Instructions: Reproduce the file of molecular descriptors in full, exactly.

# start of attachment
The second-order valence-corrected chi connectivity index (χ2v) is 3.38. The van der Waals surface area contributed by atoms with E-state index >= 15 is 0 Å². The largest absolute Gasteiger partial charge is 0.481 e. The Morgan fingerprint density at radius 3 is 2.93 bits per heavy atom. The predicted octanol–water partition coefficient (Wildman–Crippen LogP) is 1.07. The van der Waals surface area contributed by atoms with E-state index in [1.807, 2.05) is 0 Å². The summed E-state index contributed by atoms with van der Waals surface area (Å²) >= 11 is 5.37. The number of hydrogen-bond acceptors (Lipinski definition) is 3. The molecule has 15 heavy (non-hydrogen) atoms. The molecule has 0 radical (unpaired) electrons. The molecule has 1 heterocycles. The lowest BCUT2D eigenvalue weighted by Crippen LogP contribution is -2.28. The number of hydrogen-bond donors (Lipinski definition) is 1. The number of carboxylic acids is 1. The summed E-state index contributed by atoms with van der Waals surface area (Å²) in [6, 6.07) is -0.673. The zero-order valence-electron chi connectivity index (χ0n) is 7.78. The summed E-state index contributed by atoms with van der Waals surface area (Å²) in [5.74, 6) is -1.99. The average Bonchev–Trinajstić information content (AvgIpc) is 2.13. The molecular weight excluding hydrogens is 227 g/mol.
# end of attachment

The second-order valence-corrected chi connectivity index (χ2v) is 3.38. The van der Waals surface area contributed by atoms with E-state index >= 15 is 0 Å². The largest absolute Gasteiger partial charge is 0.481 e. The Morgan fingerprint density at radius 3 is 2.93 bits per heavy atom. The predicted octanol–water partition coefficient (Wildman–Crippen LogP) is 1.07. The van der Waals surface area contributed by atoms with E-state index in [1.807, 2.05) is 0 Å². The summed E-state index contributed by atoms with van der Waals surface area (Å²) >= 11 is 5.37. The number of hydrogen-bond acceptors (Lipinski definition) is 3. The molecule has 15 heavy (non-hydrogen) atoms. The molecule has 0 radical (unpaired) electrons. The molecule has 1 heterocycles. The lowest BCUT2D eigenvalue weighted by Crippen LogP contribution is -2.28. The number of hydrogen-bond donors (Lipinski definition) is 1. The number of carboxylic acids is 1. The summed E-state index contributed by atoms with van der Waals surface area (Å²) in [6, 6.07) is -0.673. The zero-order valence-electron chi connectivity index (χ0n) is 7.78. The summed E-state index contributed by atoms with van der Waals surface area (Å²) in [5.74, 6) is -1.99. The average Bonchev–Trinajstić information content (AvgIpc) is 2.13. The molecular weight excluding hydrogens is 227 g/mol.